(Chris Blakeley)

Credit Bureaus Agree To Revamp Practices For Handling Errors, Unpaid Medical Bills

Experian, Equifax and TransUnion – the three largest companies to collect and disseminate credit information for millions of Americans – must undergo an overhaul of credit reporting practices as part of an agreement with the New York Attorney General’s Office. [More]

(frankieleon)

3 Ways You Could Be Hurting Your Credit Score Even If You Pay Your Bills On Time

If you pay make regular credit card payments that are well above the minimum, and no one is hassling you about outstanding bills you might assume that your credit score is getting healthier or at least maintaining its current level. But there are some mistakes that consumers don’t even realize they’re making that could be hurting their FICO numbers. [More]

More Than 50M Consumers Have Free Access to Credit Scores, But Some Don’t Know What To Do With Them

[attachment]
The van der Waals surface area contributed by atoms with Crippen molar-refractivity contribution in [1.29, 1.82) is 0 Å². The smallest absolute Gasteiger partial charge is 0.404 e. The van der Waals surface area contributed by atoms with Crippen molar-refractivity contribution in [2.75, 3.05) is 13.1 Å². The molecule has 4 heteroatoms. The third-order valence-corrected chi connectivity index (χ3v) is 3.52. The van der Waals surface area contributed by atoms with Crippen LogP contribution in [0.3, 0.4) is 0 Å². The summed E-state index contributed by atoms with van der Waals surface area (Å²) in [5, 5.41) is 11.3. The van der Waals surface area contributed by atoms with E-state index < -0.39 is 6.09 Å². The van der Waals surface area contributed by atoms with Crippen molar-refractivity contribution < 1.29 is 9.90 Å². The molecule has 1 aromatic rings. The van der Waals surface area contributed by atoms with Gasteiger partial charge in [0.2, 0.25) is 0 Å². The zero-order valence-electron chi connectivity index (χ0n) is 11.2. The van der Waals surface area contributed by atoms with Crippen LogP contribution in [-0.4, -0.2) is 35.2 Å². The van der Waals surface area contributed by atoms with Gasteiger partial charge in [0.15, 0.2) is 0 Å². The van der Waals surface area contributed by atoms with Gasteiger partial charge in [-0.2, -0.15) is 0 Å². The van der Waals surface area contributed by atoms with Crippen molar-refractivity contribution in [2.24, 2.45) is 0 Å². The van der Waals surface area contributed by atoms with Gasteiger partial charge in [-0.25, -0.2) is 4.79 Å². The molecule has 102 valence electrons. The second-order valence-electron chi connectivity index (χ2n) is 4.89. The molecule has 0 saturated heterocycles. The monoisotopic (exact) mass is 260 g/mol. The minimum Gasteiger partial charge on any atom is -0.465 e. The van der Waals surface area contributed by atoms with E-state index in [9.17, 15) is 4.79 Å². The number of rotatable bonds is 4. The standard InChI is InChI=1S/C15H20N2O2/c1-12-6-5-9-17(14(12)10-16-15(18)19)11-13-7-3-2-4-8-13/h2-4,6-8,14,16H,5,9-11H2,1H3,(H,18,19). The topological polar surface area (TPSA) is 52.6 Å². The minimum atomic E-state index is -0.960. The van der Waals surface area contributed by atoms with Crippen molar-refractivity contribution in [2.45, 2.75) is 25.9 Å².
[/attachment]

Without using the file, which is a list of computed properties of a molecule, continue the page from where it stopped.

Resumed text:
More Than 50M Consumers Have Free Access to Credit Scores, But Some Don’t Know What To Do With Them

Last year the Consumer Financial Protection Bureau began an initiative urging credit card issues to provide consumers with free credit scores on their monthly bills. Since then, a number of financial institutions have begun providing the information, leading more than 50 million consumers to have free and regular access to their scores. [More]

T-Mobile's "Zero Down For All" slogan should probably have an asterisk indicating that "For All" means "For everyone who has paid their T-Mobile bill for at least a year."

T-Mobile’s “Smartphone Equality” Targets Loyal Users With Bad Credit

If you have bad credit or no credit history, it can be tough to take advantage of the best pricing plans available from wireless companies — even if that stain on your credit report is years old. Today, T-Mobile said that subscribers with imperfect credit may now be able to enjoy the company’s $0 down-payment perk — if they’ve been loyal and responsible customers. [More]